Effective leadership calls for a collection of certain active qualities, either developing or fixed, that are rooted in the Word. Whether in an entry, training or mature ministry stage, successful leadership must have a face with select features. In analyzing its facets, leadership can be boiled down to four main principles and characteristics: 1) An understanding and knowledge of authority and submissiveness illustrated by the walk and life of Jesus 2) Consistency in complete obedience 3) Faithfulness and devoted drive in light of challenging circumstances 4) Daily repentance as a lifestyle.
The following is not merely a set of instructions on how a leader should act and behave; it is a God-centered outline in keeping a vertical relationship with the Lord alive and animate.
Whether by dominant leading or influence by example (following), a leader must live out an understanding of biblical authority. In ministry, Jesus modeled authority by humility, submission and integrity, weaved together by a passion to fulfill His calling from God as confirmed in the Old Testament. Jesus fully grasped His calling and never wavered from His anointed path. He commonly reminded the Jews and His disciples of His identity as the Son of God (occasionally Son of Man), and faithfully associated His uniqueness to the Father in times of questioning and teaching.
When Jesus washed His disciples’ feet in John 13, He told Peter and the other disciples how He sought to set an example when evangelizing the gospel. In verse 16, Jesus captured submissiveness: “No servant is greater than his master, nor is a messenger greater than the one who sent him.” Not only was Jesus setting an example for the purpose of following, but also demonstrating genuine humility via performing a selfless act of love that his disciples considered unworthy of receiving. Jesus never lost sight of His position on the authority ladder and illustrated a thankful heart in every season – an aspect of leadership that is often easier said than done.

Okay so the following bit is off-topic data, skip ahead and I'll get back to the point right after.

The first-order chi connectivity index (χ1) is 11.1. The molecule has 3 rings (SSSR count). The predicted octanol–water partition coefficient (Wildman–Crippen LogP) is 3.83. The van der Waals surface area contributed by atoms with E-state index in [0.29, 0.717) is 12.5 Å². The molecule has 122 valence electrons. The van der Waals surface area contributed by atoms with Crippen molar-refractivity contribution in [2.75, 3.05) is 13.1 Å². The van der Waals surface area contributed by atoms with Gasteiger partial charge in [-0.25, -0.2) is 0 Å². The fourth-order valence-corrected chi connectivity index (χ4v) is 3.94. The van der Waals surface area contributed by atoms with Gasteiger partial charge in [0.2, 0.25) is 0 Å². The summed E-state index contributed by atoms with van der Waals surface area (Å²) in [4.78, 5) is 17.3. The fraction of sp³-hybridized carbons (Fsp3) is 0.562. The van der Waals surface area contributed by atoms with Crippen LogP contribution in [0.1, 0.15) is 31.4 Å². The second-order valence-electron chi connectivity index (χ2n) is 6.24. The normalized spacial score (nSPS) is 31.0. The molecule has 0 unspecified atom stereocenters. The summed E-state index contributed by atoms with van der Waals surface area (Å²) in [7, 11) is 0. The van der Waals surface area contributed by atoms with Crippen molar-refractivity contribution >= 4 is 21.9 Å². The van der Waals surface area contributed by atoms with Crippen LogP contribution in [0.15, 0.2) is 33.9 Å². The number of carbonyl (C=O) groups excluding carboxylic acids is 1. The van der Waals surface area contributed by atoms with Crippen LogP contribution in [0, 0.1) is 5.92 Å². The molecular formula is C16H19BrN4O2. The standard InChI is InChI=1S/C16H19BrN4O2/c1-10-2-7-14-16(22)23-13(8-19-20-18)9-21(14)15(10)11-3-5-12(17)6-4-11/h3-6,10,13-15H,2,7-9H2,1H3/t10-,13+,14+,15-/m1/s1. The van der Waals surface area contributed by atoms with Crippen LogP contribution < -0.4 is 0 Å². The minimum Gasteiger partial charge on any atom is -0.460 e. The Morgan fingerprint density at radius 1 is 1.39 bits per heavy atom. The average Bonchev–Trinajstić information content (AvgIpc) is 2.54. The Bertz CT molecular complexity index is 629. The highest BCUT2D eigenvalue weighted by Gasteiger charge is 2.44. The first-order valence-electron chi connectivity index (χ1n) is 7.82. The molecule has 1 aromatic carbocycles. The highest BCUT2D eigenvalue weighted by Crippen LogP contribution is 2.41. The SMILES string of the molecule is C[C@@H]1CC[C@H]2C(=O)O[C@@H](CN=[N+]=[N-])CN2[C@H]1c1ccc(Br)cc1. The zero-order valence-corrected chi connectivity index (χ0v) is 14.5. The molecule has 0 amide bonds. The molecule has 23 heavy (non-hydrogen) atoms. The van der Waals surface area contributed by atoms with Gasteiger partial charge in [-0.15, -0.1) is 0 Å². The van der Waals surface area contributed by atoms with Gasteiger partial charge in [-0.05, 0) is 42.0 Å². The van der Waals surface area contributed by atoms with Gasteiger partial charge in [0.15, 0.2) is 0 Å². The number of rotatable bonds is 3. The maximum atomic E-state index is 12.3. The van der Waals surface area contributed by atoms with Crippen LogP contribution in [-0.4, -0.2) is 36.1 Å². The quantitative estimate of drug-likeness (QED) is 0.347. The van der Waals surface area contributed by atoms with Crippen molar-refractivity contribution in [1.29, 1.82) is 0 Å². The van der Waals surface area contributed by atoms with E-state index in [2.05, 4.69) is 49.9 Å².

Secondly, a leader must refrain from partial obedience, and, instead, have a contagious fervor in making obedience complete in every situation. Obedience links diligence to faithfulness; we cannot expect God to meet our needs if we do not fully align to His. Leadership, in relation to Christianity, was never meant to be viewed through an academic lens, with the idea that majority obedience is sufficient. A leader must be aware of the truth that God requires our all as an adequate and pleasing sacrifice. As a leader, possessing a consistent attitude that submits on call is essential.
Embedded in obedience is faithfulness, an authentic representation of God’s perfect love. David captures this brand of devotion many times in Psalms, especially Psalm 89: “My mouth will make your faithfulness known through all generations….Righteousness and justice are the foundation of your throne; love and faithfulness go before you.” One cannot have faithfulness without a drive to fully obey. Faithfulness is committed consistency. Consistency without commitment is worthless, and commitment without consistency caps effectiveness, trust and integrity, while also allowing Satan to earn a foothold in areas of spiritual discrepancy.
Finally, repentance must be engrained in the heart of the leader, not as an occasional act on Sundays, but rather an ever-active lifestyle that knits our values and desire to God’s. Repentance could be argued as the ultimate act of humility, as one not only confesses iniquity, but pledges to turn away from sin with hopeful expectancy to change wholeheartedly. Practicing repentance daily should not simply be encouraged; it should be an integral part of prayer.